A first formal draft of the UN climate summit deal in Egypt was published on Friday, yet again leaving out India's call for phase down of all fossil fuels and without any proposal on loss and damage funding.
The draft text on COP 27's overarching decision puts a "placeholder" on funding arrangements to address loss and damage, which means parties are yet to reach a consensus on the matter. Furthermore, experts said it is surprising that the call for phasing down all fossil fuels didn't find a place in the draft text despite most developing countries and some developed nations, including the US, and the European Union supporting it.
What does the draft COP27 Climate Declaration say?
It "encourages the continued efforts to accelerate measures towards the phase down of unabated coal power and phase out and rationalize inefficient fossil fuel subsidies, in line with national circumstances and recognizing the need for support towards just transitions".
To this end, the draft reaffirms that limiting global warming to 1.5 degrees Celsius requires rapid, deep and sustained reductions in global greenhouse gas emissions, including reducing global carbon dioxide emissions by 45 per cent by 2030 relative to the 2010 level and to net zero around mid-century, as well as deep reductions in other greenhouse gases.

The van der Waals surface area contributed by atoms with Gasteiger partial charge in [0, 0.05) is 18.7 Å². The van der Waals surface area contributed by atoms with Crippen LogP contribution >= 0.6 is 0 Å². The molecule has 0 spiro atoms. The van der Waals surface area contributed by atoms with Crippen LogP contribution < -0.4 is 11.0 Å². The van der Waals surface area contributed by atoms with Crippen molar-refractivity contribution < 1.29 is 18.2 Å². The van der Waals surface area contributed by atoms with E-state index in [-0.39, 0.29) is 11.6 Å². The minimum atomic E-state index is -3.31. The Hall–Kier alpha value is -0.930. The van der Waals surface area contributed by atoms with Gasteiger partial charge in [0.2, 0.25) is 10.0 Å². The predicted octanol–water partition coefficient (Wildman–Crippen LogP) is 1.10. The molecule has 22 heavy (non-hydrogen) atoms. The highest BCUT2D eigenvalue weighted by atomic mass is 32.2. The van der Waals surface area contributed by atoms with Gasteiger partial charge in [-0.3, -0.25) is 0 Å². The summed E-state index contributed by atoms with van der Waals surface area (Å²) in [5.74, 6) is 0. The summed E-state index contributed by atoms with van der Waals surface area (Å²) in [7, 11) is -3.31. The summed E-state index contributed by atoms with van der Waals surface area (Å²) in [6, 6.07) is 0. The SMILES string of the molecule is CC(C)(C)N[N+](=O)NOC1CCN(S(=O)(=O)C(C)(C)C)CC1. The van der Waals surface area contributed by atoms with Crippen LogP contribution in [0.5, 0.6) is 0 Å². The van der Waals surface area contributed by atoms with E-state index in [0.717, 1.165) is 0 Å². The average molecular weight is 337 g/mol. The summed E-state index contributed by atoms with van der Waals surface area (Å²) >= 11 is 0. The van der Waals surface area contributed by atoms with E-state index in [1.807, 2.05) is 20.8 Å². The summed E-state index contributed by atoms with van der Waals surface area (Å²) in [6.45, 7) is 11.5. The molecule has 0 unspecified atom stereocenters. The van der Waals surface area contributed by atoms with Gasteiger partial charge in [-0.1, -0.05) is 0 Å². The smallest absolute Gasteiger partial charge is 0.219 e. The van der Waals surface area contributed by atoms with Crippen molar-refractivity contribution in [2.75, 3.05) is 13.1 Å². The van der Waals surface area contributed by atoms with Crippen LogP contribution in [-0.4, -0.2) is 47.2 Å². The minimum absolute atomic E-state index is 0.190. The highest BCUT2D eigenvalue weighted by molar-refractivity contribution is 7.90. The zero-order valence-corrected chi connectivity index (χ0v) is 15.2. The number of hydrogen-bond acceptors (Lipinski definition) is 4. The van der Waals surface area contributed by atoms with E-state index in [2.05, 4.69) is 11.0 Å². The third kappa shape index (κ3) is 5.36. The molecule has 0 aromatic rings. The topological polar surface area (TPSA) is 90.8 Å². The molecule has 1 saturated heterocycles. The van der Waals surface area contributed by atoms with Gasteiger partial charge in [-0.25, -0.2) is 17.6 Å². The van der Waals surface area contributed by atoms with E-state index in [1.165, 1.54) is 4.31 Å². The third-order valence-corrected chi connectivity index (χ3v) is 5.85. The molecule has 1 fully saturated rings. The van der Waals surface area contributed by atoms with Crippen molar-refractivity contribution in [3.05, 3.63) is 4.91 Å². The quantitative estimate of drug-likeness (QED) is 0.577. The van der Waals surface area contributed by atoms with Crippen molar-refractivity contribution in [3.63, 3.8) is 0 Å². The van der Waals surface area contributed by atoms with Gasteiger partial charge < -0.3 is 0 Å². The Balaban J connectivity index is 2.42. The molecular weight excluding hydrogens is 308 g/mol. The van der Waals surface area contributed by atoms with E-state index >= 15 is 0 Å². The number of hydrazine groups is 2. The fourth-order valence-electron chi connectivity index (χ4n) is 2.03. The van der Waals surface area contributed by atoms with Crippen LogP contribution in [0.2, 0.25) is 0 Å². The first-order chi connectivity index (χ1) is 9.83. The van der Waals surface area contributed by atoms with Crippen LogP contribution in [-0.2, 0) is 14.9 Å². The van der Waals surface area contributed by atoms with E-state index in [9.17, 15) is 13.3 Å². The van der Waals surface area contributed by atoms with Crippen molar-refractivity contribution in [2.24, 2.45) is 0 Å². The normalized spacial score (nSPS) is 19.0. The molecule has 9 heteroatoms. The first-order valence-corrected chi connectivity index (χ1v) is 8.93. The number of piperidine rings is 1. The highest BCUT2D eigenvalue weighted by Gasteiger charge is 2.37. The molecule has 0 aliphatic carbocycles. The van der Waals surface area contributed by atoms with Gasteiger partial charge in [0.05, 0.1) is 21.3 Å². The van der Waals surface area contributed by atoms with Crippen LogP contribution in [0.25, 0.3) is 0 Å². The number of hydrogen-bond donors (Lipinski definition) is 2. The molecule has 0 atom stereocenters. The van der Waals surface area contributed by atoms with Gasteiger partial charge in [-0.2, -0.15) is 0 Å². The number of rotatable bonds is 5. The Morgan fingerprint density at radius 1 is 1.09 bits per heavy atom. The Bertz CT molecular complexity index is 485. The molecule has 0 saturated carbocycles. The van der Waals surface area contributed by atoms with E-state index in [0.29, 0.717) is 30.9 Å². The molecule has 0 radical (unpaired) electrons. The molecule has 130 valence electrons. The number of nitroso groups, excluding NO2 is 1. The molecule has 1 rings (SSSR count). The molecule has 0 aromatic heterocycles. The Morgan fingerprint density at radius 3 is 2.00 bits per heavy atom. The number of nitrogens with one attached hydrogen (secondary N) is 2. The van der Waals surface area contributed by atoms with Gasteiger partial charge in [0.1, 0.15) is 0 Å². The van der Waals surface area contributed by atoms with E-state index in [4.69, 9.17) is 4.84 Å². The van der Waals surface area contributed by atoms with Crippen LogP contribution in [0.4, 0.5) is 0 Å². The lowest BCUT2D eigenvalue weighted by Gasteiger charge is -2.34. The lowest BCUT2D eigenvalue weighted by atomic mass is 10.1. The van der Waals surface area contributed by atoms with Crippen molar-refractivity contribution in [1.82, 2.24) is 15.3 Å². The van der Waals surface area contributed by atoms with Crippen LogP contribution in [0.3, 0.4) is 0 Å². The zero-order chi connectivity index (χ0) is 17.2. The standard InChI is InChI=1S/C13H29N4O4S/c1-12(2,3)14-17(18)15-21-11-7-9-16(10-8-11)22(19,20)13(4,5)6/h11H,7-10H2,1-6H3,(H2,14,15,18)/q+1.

What is Loss and Damage?
Loss and damage refer to the consequences of climate change that go beyond what people can adapt to, or when options exist but a community doesn't have the resources to access or utilize them.
Financing or a new fund for addressing loss and damage -- for example money needed for relocating people displaced by floods -- has been a long-pending demand of poor and developing countries, including India. But rich countries have avoided discussions on it for over a decade.
The loss and damage debate is premised on the Polluter Pays principle and the principle of Common but Differentiated Responsibilities wherein the developed nations who are historically responsible for emissions must support developing and least developed nations in adapting to losses due to climate change. At the core of it, the loss and damage debate is centered around climate justice.
Losses can be both economic as well as non-economic, in terms of loss of lives, destruction to cultural heritage, migration and displacement, and health impacts due to climate induced disasters. In fact, the recent floods in Pakistan, droughts in the Horn of Africa region, severe heat waves across Europe led the loss and damage debate on COP’s agenda for the first time.
Why are developed nations expected to finance climate costs?
The climate disruptions that the world is experiencing today is attributable to greenhouse gas emissions since 1850, referred to as the era of industrial revolution. The United States and the European Union, including the UK, account for over 50 per cent of all emissions during this time.
At present, even when India is the third largest emitter, it accounts for only 3 per cent of historical emissions, while China, globally the largest emitter since 15 years, is responsible for only about 11 per cent to total emissions since 1850.